Thursday, June 26, 2014

Farmer's Markets "Cornering" The Market


My tomato crop has been lousy this year.  In the six weeks since the first yellow bloom I've harvested two pitiful "early girls".    So, since I'm a huge fan of fresh tomatoes, and fresh eggs, I began searching out the local farmer's markets.  

Yep...we've got one here in Sun City.  SC makes their huge parking lot available to vendors at our biggest recreation center.  So I checked the Sun City Farmer's Market online and they boasted of having dozens of local fresh produce and dairy vendors, advised everybody to bring a rolling suitcase to house all your purchased goodies, and to come early for the best deals.

So, I saddled up and motored up the the grand Sun City Farmer's Market.  As soon as I pulled into the parking lot ten minutes before their scheduled start time, I noted there were five vendors there.  What a let down...but since I'm already there I saunter over to see the limited wares.  The first table was manned by a smiling Black lady who had one product to offer; a huge pot of Kale.  Not being wowed by this trendy new green, I moved on to the next table.  The fella had a table laden with a variety of breads as well as small containers of various pastries.  The bread was $5.50 for a small loaf and the personal-sized pastries were going for $5 bucks a piece.

So me and my tissue thin wallet moved on to the next table.  A fella was selling fresh tomatoes...right up my alley.  So, making the fatal mistake of not asking the price, I asked for a pound of his "Early Girls".  He grabbed four small tomatoes, no larger than a small lemon, weighed them, and smilingly demanded $5.50 for that pound of tomatoes.  Like a doofus, I paid up and turned to the fourth vendor.  They were selling bratwurst steaming in a pot, but I didn't pursue $5.50 for a miserable little pound of tomatoes I figured I'd have to take out a second mortgage to afford one of those bratwursts.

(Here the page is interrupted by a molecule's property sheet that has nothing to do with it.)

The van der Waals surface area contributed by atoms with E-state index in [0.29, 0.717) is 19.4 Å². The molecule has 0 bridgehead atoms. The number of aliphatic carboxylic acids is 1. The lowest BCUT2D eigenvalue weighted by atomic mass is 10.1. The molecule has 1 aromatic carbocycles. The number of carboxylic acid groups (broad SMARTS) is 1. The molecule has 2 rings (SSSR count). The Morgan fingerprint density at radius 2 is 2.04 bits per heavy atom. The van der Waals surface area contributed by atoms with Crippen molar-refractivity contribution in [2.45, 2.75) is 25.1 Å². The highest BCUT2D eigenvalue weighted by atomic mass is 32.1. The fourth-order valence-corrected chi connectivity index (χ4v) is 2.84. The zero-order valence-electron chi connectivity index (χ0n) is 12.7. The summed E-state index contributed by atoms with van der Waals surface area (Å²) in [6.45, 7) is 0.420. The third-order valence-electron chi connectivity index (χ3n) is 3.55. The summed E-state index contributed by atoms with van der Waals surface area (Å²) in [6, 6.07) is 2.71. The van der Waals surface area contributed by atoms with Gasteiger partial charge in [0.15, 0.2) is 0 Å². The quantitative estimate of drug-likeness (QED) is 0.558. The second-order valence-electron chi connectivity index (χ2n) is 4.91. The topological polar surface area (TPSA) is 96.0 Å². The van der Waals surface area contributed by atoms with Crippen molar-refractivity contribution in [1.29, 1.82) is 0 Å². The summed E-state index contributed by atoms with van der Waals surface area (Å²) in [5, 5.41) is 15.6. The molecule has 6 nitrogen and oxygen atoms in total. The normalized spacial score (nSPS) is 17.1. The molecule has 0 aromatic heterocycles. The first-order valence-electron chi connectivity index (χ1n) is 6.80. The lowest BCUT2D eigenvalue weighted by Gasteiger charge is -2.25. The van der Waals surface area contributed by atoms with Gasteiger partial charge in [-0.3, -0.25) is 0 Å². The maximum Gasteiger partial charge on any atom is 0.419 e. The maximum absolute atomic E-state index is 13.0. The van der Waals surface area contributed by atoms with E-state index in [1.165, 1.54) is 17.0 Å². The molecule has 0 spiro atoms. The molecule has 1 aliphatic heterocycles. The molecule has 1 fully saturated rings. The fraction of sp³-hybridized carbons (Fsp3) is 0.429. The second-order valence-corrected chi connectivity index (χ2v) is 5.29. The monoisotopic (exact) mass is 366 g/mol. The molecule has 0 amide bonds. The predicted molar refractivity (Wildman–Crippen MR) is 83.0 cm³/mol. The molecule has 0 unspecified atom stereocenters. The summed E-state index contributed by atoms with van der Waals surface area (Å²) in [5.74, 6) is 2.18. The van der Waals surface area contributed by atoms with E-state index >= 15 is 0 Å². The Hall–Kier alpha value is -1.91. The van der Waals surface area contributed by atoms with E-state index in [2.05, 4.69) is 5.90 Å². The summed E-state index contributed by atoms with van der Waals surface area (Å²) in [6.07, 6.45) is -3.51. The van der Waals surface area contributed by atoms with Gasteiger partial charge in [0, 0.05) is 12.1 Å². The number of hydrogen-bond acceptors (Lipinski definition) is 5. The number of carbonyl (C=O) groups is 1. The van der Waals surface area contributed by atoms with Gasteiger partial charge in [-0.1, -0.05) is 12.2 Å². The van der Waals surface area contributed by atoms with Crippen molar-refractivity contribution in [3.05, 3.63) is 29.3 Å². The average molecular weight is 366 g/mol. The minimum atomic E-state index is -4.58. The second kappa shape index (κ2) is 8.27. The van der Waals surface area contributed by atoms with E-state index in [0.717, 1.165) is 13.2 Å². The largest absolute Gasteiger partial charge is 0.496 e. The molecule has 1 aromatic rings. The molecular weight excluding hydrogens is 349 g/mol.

As I left the one remaining table featured a few five pound bags of oranges, fruit so pitiful I normally discard them as culls when I harvest mine.  Oh, the vendor also had a few pint jars of honey he was asking $25 bucks a piece for.  I sighed and walked out of the grand farmer's market, carefully cradling my tomatoes that cost me more than a pound of top sirloin.

That was on Thursday morning.  So on Friday I set out for Sprouts, our local franchised healthy eating and produce store.  I went in, bought a dozen organic and cage free and hormone free eggs for $3 bucks and a jar of raspberry jam, also for three George Washingtons.  

I then drove up the road aways, to Wildflower Bread company and bought two loaves of fresh whole grain bread, still warm from the oven, at $3.49 for generously sized loaves.

So, pardon me, but I'm a bit puzzled how those farmer's market vendors, given free selling space, and free of labor costs, or overhead, can find it within their conscience to market to old people living off their social security or fixed pension....and demanding an arm and a leg for their wares.

So, in the future, I'll start harking back to my Cherokee ancestors and do a "harvest dance" over my tomato crop, and I'll buy my eggs at Sprouts and my bread at Wildflower Bread Company...and leave the farmer's market free to screw anyone but me.


Anonymous said...

Do yourself a favor next year. Take off all early blooms from your tomato plants. They will grow larger as the plant scales back on growth when tomatoes set. Let them grow to at least three feet(3 1/2 even) before letting any flowers stay and pollinate. You'll have much larger/healthier plants and with many more tomatoes setting. 2 of the last three years, people have been complaining about lousy tomatoes while mine have been wonderful.

A Modest Scribler said...

Thanks for the tip, anon...I've got fairly large plant that still has only the blooms...I'm going to pull them off and see what happens.

Anonymous said...

Oh, and one more thing. With a shortage of honey bees, pollination is erratic at best. I pollinate my own tomatoes. That's right. Just gently grab the flowers and rub the pistils together. That way you can control the number of tomatoes you want per plant.

A Modest Scribler said...

I have plenty of honey bees around my yard, anon...have lots of flowers that attract them.